Here the pipework feeding the matrix of the blower unit has been tapped into the heating circuit, the first radiator on the loop is just out of shot to the right, this is all tucked away under the bed in one of the cabins. The pipestat is attached to the flow from the boiler, this will switch on the blower once hot water starts flowing through the system. Isolation valves have been fitted to make the inevitable maintenance of the matrix unit easier, as the system is pressurised to 14PSI, dropping the pressure out of the system without making quite a mess is difficult.
The heater itself is mounted on the other side of a wooden partition in the small space left under a shelf. This made installing the unit like trying to plumb in a radiator through a letterbox ;). 4 60mm ducts snake off to the vents mounted in the wall.
The hot water hoses appear through a hole in the timber to connect to the matrix unit, with some 15mm pipe in between as reducers from the 3/4″ hose to the 1/2″ attached to the matrix itself. The blower is wired in low speed mode only, as running it any faster makes far too much noise from the vents.
As a heating solution, this unit works well onboard. Within a 10 minutes of the diesel heater firing up, the blower automatically comes on thanks to the thermostat, and blows plenty of hot air into the saloon to keep the cold at bay.
Going through eBay recently looking for parts for a couple of CRT-based projects, I came across these DC-DC converters.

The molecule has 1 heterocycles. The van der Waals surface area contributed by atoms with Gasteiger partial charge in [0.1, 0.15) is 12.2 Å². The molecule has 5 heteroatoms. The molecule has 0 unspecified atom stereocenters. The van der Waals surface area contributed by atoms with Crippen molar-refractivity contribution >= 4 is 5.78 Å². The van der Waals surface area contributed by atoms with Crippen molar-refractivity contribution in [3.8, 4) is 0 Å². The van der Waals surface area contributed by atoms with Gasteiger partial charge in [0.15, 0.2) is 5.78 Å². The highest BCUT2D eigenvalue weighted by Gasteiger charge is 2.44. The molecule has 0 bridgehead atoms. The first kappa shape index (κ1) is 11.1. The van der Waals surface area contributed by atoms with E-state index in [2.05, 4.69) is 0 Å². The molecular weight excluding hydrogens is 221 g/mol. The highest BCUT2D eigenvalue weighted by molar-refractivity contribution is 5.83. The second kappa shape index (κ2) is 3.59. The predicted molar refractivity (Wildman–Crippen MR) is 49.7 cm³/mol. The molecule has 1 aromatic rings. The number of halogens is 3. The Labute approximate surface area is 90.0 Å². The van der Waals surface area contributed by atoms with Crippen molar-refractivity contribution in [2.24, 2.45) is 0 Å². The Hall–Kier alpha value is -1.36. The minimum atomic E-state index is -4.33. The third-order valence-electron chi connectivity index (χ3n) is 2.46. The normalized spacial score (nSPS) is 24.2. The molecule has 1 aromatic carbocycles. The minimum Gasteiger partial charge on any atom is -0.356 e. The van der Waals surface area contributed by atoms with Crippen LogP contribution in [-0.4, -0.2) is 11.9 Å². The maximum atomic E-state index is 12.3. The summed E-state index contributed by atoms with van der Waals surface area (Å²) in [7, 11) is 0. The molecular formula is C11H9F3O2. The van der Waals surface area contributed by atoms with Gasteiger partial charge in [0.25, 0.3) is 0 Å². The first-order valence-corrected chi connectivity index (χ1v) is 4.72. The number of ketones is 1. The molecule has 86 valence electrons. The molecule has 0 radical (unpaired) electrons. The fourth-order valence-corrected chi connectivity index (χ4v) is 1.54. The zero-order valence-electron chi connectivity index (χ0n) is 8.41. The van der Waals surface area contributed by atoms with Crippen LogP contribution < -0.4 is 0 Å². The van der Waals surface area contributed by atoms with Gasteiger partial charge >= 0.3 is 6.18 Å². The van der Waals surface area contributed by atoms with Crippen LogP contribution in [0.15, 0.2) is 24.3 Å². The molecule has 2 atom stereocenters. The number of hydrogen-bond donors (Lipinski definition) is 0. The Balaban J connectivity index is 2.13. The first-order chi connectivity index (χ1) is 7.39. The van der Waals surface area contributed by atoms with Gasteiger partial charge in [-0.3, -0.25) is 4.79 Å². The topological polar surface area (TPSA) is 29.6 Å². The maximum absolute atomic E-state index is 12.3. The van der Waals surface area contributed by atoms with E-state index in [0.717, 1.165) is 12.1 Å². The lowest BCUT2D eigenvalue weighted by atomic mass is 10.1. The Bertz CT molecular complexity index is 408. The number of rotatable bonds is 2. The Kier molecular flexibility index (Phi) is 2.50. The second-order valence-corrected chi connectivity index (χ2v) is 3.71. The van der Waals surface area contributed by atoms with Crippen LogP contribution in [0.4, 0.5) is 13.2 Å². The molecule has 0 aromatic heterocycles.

Apparently rated from 45-390v DC output at 200mA, these should be ideal for driving some of the electrodes (focus, screen, grid) in a CRT.
Above is the top of the board, input voltage header on the left, output voltage adjust in the centre & output voltage header on the right.
This module has a mini-automotive fuse, at 10A for input protection.
On the heatsink is mounted the main switching MOSFET, a RU7088R from Ruichips. This FET is fairly heavily rated at 70v 80A, with 6.5mΩ on-resistance.
The bottom of the board has the control components, with a pair of ICs. Unfortunately the numbers have been scrubbed off, so no identification here. The output from the transformer is rectified with a single large SMD diode on the left side of the board.
There’s also plenty of isolation gap between the HV output trace & the low voltage logic side of the circuit, the two being bridged only by a resistive divider for output voltage measurement.
Compressed air is a rather useful power source, especially when all maintenance is done by the on board crew instead of by boatyards.
Screwfix had a good deal on a 50L 3.5CFM air compressor, to save space this has been permanently mounted in a free space & air will be piped to where it is needed from a central point.
Because of the total height of the machine, the compressor itself has been unbolted from the tank, a copper line connecting the two back together at a larger distance.
In one of the very few free spaces available, under a bunk. A pair of timbers has been screwed to the floor to support the tank.
The tank is strapped to the wooden supports with a pair of ratchet straps, the compressor itself can be seen just behind the tank. The copper line on the top of the tank is going back to be connected to the compressor outlet.
Compressor control remains on top of the tank, the pressure switch & relief valve centre. After an isolation valve, the feed splits, the regulator installed will be feeding the air horn with 20PSI, replacing the existing automotive-style 12v air pump. The currently open fitting will be routed to a quick connect on the bulkhead. This will be accessible from the front deck, an air hose can be fitted to get a supply anywhere on board.
More to come when the rest of the system gets installed!